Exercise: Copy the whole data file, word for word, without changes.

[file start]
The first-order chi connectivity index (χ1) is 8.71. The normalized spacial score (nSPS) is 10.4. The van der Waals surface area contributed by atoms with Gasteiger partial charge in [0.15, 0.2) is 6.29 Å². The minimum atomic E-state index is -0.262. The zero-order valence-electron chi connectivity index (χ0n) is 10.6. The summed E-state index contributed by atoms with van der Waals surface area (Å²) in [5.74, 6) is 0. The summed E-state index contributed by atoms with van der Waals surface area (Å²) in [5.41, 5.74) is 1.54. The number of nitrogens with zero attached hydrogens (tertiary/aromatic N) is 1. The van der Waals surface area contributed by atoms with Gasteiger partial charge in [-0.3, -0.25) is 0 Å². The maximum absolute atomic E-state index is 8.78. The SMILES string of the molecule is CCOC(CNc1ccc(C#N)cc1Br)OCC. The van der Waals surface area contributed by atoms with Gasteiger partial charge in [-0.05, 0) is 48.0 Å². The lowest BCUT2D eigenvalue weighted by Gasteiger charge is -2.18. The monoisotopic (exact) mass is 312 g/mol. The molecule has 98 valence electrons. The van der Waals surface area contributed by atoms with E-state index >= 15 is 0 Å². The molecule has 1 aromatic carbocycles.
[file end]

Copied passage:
The first-order chi connectivity index (χ1) is 8.71. The normalized spacial score (nSPS) is 10.4. The van der Waals surface area contributed by atoms with Gasteiger partial charge in [0.15, 0.2) is 6.29 Å². The minimum atomic E-state index is -0.262. The zero-order valence-electron chi connectivity index (χ0n) is 10.6. The summed E-state index contributed by atoms with van der Waals surface area (Å²) in [5.74, 6) is 0. The summed E-state index contributed by atoms with van der Waals surface area (Å²) in [5.41, 5.74) is 1.54. The number of nitrogens with zero attached hydrogens (tertiary/aromatic N) is 1. The van der Waals surface area contributed by atoms with Gasteiger partial charge in [-0.3, -0.25) is 0 Å². The maximum absolute atomic E-state index is 8.78. The SMILES string of the molecule is CCOC(CNc1ccc(C#N)cc1Br)OCC. The van der Waals surface area contributed by atoms with Gasteiger partial charge in [-0.05, 0) is 48.0 Å². The lowest BCUT2D eigenvalue weighted by Gasteiger charge is -2.18. The monoisotopic (exact) mass is 312 g/mol. The molecule has 98 valence electrons. The van der Waals surface area contributed by atoms with E-state index >= 15 is 0 Å². The molecule has 1 aromatic carbocycles.